Here is an excerpt of the abstract from the study (without all the technical info):

Myopia is the most common vision disorder and the leading cause of visual impairment worldwide. However, gene variants identified to date explain less than 10% of the variance in refractive error, leaving the majority of heritability unexplained (“missing heritability”). Previously, we reported that expression of APLP2 was strongly associated with myopia in a primate model….This work identifies APLP2 as one of the “missing” myopia genes, demonstrating the importance of a low-frequency gene variant in the development of human myopia. It also demonstrates an important role for APLP2 in refractive development in mice and humans, suggesting a high level of evolutionary conservation of the signaling pathways underlying refractive eye development.

This is a big deal because this, as Lead author Dr. Andrei Tkatchenko- Assistant Professor of Ophthalmic Sciences at Columbia University, says, “the first known evidence of gene-environment interaction in myopia.”

So children with the APLP2, “myopia gene,” are more likely to become nearsighted. But here is the kicker from the research: both mice and children who had the “myopia gene” didn’t necessary develop myopia. They only became nearsighted if they also spent time reading or doing close work. Close work would include reading and hand-held video games.

What does this mean for optometrists like me who see people, not mice, in their exam chairs. Business as usual. We will continue to educate patients about options for seeing well despite myopia and options for limiting its progression. And for goodness, sakes, kids need to be outside more!

Stay tuned. There will be more on this front, for sure!

-Dr. Nate

Probable Myopia Gene Owner

New Florida Car Seat Rules Go Into Effect Today

My kids are 5 years and 7 years old. They are still in booster seats. I always thought this was

Nora in her car seat

Nora in her car seat

pretty reasonable. I also thought this was the law, but I was wrong. Until today, car seats or booster seats were only required for children up to age 3. Now they are required for age 4 and 5, as well.

Here is the official Florida statute:

316.613 Child restraint requirements.

(1)(a) Every operator of a motor vehicle as defined in this section, while transporting a child in a motor vehicle operated on the roadways, streets, or highways of this state, shall, if the child is 5 years of age or younger, provide for protection of the child by properly using a crash-tested, federally approved child restraint device.

1. For children aged through 3 years, such restraint device must be a separate carrier or a vehicle manufacturer’s integrated child seat.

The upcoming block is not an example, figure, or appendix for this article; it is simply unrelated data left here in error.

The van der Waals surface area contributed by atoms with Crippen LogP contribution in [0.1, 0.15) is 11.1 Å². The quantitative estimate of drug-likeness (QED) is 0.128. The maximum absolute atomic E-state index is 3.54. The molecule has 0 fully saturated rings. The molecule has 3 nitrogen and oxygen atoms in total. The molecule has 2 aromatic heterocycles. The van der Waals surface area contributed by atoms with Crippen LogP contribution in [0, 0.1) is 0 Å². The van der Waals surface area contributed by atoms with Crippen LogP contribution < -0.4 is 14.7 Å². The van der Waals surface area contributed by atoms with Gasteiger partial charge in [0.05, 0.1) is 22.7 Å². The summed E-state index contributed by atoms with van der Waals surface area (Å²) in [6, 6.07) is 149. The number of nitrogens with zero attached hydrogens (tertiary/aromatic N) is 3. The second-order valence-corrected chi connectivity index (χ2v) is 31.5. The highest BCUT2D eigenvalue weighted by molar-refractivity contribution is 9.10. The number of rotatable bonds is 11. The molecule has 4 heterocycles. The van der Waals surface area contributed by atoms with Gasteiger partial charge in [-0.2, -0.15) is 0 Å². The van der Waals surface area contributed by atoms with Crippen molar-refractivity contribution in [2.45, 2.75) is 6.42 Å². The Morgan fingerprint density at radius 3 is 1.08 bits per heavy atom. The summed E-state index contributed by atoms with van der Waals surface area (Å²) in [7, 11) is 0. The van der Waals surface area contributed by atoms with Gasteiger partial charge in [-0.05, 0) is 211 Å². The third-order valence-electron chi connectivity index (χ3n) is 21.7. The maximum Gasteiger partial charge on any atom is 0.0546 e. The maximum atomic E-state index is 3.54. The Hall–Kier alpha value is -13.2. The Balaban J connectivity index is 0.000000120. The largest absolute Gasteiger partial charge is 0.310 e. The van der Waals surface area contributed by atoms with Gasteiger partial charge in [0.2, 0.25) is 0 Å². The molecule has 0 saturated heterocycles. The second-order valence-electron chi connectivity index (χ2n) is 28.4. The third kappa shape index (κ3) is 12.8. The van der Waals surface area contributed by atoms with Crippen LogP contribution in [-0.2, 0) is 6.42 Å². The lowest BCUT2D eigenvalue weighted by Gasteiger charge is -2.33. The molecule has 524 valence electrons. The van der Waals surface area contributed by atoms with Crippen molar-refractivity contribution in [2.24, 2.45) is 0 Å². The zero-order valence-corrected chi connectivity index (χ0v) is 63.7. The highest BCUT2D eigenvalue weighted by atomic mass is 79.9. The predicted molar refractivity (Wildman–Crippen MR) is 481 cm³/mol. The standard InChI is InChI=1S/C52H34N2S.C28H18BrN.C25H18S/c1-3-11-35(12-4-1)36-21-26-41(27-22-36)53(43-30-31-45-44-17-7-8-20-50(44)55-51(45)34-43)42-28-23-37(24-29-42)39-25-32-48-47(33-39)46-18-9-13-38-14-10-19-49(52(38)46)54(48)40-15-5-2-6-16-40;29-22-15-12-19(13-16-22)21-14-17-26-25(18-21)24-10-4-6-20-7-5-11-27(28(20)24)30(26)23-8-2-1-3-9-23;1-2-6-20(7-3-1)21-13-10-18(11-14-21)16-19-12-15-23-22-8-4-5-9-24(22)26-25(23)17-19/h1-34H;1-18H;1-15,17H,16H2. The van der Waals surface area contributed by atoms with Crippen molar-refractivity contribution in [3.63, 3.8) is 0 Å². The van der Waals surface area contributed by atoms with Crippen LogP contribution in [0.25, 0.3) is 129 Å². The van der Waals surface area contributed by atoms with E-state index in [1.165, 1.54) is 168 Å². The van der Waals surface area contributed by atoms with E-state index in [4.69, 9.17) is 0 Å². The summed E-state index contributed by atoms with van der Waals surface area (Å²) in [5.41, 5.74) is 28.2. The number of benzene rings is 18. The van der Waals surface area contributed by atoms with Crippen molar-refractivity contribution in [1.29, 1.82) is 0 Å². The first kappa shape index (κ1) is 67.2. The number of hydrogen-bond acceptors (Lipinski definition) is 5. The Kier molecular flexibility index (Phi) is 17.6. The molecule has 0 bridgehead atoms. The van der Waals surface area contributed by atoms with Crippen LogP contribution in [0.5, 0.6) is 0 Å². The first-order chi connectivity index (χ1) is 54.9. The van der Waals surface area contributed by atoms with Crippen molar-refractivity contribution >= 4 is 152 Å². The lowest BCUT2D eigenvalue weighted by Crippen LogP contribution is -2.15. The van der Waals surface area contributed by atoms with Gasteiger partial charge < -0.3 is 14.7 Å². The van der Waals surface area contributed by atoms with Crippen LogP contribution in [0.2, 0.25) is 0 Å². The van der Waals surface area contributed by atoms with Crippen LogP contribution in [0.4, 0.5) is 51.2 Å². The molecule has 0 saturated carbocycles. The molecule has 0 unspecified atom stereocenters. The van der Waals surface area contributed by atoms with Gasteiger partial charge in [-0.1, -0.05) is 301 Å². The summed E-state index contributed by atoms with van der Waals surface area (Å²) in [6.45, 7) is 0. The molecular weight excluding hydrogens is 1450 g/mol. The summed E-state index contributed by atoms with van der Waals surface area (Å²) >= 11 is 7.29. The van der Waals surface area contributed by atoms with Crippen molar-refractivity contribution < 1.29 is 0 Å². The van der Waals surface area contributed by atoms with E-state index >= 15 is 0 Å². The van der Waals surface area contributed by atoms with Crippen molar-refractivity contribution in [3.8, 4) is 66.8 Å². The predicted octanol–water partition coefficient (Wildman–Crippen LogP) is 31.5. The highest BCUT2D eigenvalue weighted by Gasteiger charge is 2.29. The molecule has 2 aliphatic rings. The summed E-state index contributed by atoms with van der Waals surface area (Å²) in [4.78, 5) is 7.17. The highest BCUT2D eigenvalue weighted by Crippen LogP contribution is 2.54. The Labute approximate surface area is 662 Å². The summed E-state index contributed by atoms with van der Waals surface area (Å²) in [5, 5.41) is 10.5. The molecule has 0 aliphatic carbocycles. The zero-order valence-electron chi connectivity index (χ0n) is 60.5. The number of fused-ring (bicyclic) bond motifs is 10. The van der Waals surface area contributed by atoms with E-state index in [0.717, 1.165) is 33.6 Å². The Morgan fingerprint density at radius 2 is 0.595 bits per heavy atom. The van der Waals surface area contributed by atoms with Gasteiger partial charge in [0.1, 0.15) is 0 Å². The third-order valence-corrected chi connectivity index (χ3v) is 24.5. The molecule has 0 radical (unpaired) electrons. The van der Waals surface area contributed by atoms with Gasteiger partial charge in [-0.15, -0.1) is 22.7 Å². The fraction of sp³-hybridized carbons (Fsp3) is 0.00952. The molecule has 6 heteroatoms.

2. For children aged 4 through 5 years, a separate carrier, an integrated child seat, or a child booster seat may be used.
I think this is totally reasonable. In fact, a quick look at the recommendation flyer of the of the National Highway Traffic Safety Association includes recommendation up to age 12: “Keep your child in a booster seat until he or she is big enough to fit in a seat belt properly. For a seat belt to fit properly the lap belt must lie snugly across the upper thighs, not the stomach. The shoulder belt should lie snug across the shoulder and chest and not cross the neck or face. Remember: your child should still ride in the back seat because it’s safer there. “

Continue reading

Minecraft & Your Child’s Eyes

minecraftMinecraft doesn’t come up in conversation every day at Bright Eyes Kids, but pretty close to it. I typically ask all my patients, young and old, what they do for fun and Minecraft is the first thing many kids say. And if you spend any time at a mall, school, or other place with kids, you will see lots of kids in Minecraft-themed t-shirts (but you might not get the jokes unless you have played it yourself.) And now Microsoft just bought the company that makes Minecraft for $2.5 Billion (with a B). Clearly they think someone is playing this game.

I don’t have a “love/hate” relationship with Minecraft. It is more of “respect/worry” relationship.

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There are many reasons why I respect Minecraft. I have read the story of how Minecraft came to be, and I must say, it is pretty cool: one guy making a game that became a community, mostly by himself. Being a huge Lego fan, I like the simplicity of building with digital blocks. I love all of the amazingly creative projects that dedicated players build.
But I do worry about all the Minecrafters. We have long known that Computer Vision Syndrome can affect office workers who spend their day on the computer. But children who spend a lot of time at the computer can develop the same symptoms. Simple Google searches show that Minecraft fans complain of blurry vision, headache, eye strain and red eyes, and they worry that the game is harming their eyesight.